In Ruth’s family, the men provided the hard labor of making barrels and harvesting, but it was the women who made the wine, down through the generations.
“The women were always the connecting thread to the wine,” affirms Ruth.
“Our first important prize was won by Ruth’s Chardonnay,” Eli says.
Itai, their son and winery manager, appears from behind a piano set off to one side of the room. A sixth-generation winemaker, Itai is as passionate as his parents about their winemaking philosophy of prolonged barrel aging.
“It is said that there are over 200 discernible flavors in wine,” says Eli. “We can introduce about 25 through our manipulation of the flavors that the wooden barrels impart to the wine.”
There’s much folklore about barrels and wine, “the angel’s portion” being one.
Itai explains: “Every morning, we find a little less wine in the barrels than there was the night before. Custom says that angels come and take their portion while we’re sleeping. Of course, this is caused by very gradual evaporation and oxidation that takes place around the edges of the cork and the front seal of the barrel.”
“And do you notice,” adds Eli, “that the barrel looks like a pregnant woman’s belly? The wine inside moves like a living thing, like a baby, when we top it up. It settles in the winter and revives to ferment a little more in spring. That’s why we call it ‘growing wine’ instead of ‘making wine’ – because we give it the individual care and attention that a parent gives his child.”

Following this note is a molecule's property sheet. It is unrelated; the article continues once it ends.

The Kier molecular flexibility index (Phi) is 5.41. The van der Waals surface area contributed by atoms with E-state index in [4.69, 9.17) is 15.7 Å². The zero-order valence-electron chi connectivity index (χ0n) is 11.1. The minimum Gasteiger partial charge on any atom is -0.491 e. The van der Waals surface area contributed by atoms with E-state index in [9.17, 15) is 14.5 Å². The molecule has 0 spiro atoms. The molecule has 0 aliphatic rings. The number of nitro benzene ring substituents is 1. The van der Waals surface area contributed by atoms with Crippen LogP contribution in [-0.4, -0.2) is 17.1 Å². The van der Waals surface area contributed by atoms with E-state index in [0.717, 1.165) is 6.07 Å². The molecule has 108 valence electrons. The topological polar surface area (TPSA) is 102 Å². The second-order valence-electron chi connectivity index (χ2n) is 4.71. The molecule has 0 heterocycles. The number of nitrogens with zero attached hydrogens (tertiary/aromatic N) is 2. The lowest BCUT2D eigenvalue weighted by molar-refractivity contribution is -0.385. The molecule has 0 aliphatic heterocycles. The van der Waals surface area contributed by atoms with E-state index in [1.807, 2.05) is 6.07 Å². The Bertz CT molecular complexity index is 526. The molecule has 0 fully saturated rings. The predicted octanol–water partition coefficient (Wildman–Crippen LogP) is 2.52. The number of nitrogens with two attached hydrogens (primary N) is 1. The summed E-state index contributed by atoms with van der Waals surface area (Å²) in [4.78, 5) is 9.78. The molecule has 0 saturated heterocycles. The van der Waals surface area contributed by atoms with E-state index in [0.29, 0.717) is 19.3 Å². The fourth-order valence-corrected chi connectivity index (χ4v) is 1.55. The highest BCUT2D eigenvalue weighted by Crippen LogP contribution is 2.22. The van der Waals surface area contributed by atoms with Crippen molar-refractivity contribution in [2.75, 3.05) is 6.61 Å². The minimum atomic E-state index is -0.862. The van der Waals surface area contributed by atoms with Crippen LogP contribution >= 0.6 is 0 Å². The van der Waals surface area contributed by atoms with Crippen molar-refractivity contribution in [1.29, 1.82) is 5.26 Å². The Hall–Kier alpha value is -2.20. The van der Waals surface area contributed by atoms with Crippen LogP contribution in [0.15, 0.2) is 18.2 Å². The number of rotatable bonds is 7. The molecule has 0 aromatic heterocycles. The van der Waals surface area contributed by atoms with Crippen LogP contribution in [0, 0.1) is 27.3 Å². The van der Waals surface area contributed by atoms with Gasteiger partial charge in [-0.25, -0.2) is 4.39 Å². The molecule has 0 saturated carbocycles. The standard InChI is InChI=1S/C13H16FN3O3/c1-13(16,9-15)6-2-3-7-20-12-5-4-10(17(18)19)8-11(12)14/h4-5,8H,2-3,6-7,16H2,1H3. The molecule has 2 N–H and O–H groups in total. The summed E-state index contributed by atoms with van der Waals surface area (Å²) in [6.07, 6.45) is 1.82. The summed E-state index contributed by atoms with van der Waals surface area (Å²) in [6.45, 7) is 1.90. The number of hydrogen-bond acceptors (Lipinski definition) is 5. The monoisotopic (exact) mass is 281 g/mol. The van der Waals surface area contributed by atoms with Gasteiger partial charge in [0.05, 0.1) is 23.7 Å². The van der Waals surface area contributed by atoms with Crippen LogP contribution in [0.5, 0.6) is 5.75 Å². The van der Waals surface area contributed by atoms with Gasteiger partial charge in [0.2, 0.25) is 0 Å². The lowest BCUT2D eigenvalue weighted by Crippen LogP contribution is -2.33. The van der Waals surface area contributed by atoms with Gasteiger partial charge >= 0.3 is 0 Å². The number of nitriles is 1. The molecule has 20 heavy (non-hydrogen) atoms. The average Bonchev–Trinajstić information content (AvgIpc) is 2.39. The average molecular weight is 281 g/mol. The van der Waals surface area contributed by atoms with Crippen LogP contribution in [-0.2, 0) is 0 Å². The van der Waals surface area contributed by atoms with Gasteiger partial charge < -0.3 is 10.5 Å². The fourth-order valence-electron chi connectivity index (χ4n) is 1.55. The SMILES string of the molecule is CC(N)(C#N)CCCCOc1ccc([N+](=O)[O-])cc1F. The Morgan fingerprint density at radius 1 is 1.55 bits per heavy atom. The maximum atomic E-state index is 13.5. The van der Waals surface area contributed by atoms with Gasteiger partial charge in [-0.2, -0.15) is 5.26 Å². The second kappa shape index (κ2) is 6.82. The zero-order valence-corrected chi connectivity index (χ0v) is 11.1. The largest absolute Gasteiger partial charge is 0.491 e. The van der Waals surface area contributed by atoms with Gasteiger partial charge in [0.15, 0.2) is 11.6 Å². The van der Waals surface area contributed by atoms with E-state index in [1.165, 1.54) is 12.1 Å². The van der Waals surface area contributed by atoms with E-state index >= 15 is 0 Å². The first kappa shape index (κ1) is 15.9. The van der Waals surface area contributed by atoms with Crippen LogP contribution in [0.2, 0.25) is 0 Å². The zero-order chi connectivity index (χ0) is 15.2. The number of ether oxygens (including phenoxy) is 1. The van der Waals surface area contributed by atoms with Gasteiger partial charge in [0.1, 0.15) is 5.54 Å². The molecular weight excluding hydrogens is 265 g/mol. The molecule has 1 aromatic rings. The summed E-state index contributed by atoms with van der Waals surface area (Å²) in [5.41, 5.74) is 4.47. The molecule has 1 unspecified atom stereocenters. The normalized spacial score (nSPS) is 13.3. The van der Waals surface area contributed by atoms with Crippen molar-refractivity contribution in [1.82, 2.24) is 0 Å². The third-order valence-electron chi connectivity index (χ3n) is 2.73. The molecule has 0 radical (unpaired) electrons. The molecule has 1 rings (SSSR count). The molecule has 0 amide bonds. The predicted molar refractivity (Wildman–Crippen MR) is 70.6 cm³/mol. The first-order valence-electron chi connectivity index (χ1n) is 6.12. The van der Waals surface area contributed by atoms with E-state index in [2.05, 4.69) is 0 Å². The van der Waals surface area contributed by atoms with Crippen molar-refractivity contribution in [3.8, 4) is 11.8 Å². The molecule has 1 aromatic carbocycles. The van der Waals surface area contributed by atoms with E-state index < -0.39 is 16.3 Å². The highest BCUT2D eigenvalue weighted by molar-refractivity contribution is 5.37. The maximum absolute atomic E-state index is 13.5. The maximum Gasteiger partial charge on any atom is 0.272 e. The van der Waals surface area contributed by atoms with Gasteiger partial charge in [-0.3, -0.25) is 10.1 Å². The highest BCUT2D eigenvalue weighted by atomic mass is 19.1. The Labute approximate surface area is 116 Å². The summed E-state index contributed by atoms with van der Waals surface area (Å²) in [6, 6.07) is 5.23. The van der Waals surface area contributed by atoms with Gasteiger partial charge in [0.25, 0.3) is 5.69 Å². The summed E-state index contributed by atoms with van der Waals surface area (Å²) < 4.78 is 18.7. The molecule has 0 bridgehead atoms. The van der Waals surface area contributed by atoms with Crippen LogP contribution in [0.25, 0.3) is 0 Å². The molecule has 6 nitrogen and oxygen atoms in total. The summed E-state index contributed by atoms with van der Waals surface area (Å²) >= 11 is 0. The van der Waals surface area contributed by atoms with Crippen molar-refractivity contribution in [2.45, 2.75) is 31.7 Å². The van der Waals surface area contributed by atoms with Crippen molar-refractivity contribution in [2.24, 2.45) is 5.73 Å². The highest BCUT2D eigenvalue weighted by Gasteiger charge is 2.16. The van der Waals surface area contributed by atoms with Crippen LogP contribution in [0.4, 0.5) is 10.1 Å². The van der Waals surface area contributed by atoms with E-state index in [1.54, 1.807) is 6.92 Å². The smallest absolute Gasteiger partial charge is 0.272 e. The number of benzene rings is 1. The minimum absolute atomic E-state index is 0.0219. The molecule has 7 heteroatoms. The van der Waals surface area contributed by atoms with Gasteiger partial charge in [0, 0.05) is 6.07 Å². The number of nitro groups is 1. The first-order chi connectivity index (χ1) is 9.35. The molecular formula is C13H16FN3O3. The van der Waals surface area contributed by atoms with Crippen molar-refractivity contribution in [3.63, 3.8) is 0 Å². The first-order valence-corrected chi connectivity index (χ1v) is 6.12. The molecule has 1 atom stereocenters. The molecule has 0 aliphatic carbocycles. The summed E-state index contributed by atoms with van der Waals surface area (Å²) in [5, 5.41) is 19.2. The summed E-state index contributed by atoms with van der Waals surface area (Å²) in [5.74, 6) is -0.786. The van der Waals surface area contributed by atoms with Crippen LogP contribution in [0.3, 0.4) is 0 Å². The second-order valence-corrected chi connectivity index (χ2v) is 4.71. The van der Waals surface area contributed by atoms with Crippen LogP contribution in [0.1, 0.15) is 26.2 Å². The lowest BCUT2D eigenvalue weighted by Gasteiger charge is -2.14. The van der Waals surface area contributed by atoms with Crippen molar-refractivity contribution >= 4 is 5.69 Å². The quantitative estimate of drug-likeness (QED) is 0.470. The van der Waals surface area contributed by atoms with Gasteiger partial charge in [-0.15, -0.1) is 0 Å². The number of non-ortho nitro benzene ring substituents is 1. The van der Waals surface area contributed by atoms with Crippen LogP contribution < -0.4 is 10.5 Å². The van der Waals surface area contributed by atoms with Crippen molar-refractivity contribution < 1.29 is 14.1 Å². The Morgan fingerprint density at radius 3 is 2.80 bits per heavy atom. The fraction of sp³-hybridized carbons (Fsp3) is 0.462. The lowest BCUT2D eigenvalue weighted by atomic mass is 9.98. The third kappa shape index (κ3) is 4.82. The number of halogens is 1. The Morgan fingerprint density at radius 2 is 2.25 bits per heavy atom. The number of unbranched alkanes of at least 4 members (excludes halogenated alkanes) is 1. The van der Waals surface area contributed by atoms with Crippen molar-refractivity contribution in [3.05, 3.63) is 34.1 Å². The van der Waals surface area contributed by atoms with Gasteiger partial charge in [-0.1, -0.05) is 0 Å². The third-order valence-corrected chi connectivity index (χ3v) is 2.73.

But where do the grapes come from that make Ben- Haim’s prize-winning nectars? “We planted our vineyard – 40 dunams [10 acres] – at the foot of Mount Meron,” says Eli. “Our varieties are Cabernet Sauvignon, Cabernet Franc, Petit Syrah, Merlot, Chardonnay and Traminer. We use traditional French methods, planting the vines very close to one another in order to grow short vines with lots of roots. We prune the vines hard and thin out a lot. We harvest about 750 kilos per dunam. Others’ vineyards yield one to two tons per dunam. We use only 25 percent of the vineyard’s potential – less in order to produce the highest quality grapes. That’s our greatest secret. The terroir is high, 800 meters above sea level; we have 700 meters of mountain over us, so the winter rains are absorbed in our vineyard. We hardly have to irrigate; only on the hottest days – about 40 total over the year. In July we stop irrigating altogether,” he says.
“Our wines are made by hand, from the very beginning. Our grapes are very rich in flavor and aroma,” Eli continues. “Their juice demands long aging. We age our wines between one and three years in various grades of oak barrels. Our vintages are only sold three years after the harvest, and some between five and seven years afterward. They’re wines meant to drink after aging.”
Tasting the prize-winning Mythos wine, I agreed that all that careful, artisanal work creates a very individual, special product. I was glad to become acquainted with this urban winery, so accessible to the urban dweller and so good.
The visit to the winery includes a tour on the topic of wine and the installations of the Yarok Yisraeli agricultural farm. You can also book a vineyard tour and winemaker evenings, which include guided tastings.
Ben-Haim Winery
Kosher
6 Hasaraf Street, Ramat Hasharon
Tel: (03) 534-6748
e-mail: benhaim@benhaim.co.il
Website: www.benhaim.co.il
Open Sunday to Thursday 10 a.m. to 4 p.m. Friday 10 a.m. to 2 p.m.